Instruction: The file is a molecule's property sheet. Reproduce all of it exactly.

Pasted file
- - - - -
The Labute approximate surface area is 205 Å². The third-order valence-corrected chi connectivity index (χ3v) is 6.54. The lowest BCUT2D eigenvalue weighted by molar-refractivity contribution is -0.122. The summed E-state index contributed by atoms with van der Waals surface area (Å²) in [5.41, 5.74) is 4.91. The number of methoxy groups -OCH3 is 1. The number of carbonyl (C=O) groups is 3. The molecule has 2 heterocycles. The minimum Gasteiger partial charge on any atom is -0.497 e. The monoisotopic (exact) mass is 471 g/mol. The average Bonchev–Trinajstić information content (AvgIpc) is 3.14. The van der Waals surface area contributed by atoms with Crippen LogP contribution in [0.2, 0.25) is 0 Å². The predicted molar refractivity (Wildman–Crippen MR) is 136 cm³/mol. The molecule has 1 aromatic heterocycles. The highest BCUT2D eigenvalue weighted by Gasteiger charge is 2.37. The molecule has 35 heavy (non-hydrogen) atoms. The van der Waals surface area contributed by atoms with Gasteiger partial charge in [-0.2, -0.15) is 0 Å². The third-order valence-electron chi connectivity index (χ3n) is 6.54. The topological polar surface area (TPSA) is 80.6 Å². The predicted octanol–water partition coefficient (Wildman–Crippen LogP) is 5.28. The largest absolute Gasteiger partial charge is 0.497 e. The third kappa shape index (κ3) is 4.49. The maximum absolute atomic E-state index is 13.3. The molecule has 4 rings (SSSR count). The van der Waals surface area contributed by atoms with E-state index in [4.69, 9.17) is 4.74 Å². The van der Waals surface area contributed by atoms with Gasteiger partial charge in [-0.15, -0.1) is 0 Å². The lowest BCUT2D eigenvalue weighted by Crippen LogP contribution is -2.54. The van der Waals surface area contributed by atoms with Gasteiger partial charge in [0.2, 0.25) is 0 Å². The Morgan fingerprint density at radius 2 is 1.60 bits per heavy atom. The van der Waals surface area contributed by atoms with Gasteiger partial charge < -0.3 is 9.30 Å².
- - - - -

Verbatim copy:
The Labute approximate surface area is 205 Å². The third-order valence-corrected chi connectivity index (χ3v) is 6.54. The lowest BCUT2D eigenvalue weighted by molar-refractivity contribution is -0.122. The summed E-state index contributed by atoms with van der Waals surface area (Å²) in [5.41, 5.74) is 4.91. The number of methoxy groups -OCH3 is 1. The number of carbonyl (C=O) groups is 3. The molecule has 2 heterocycles. The minimum Gasteiger partial charge on any atom is -0.497 e. The monoisotopic (exact) mass is 471 g/mol. The average Bonchev–Trinajstić information content (AvgIpc) is 3.14. The van der Waals surface area contributed by atoms with Crippen LogP contribution in [0.2, 0.25) is 0 Å². The predicted molar refractivity (Wildman–Crippen MR) is 136 cm³/mol. The molecule has 1 aromatic heterocycles. The highest BCUT2D eigenvalue weighted by Gasteiger charge is 2.37. The molecule has 35 heavy (non-hydrogen) atoms. The van der Waals surface area contributed by atoms with Gasteiger partial charge in [-0.2, -0.15) is 0 Å². The third-order valence-electron chi connectivity index (χ3n) is 6.54. The topological polar surface area (TPSA) is 80.6 Å². The predicted octanol–water partition coefficient (Wildman–Crippen LogP) is 5.28. The largest absolute Gasteiger partial charge is 0.497 e. The third kappa shape index (κ3) is 4.49. The maximum absolute atomic E-state index is 13.3. The molecule has 4 rings (SSSR count). The van der Waals surface area contributed by atoms with E-state index in [4.69, 9.17) is 4.74 Å². The van der Waals surface area contributed by atoms with Gasteiger partial charge in [-0.15, -0.1) is 0 Å². The lowest BCUT2D eigenvalue weighted by Crippen LogP contribution is -2.54. The van der Waals surface area contributed by atoms with Gasteiger partial charge in [0.2, 0.25) is 0 Å². The Morgan fingerprint density at radius 2 is 1.60 bits per heavy atom. The van der Waals surface area contributed by atoms with Gasteiger partial charge < -0.3 is 9.30 Å².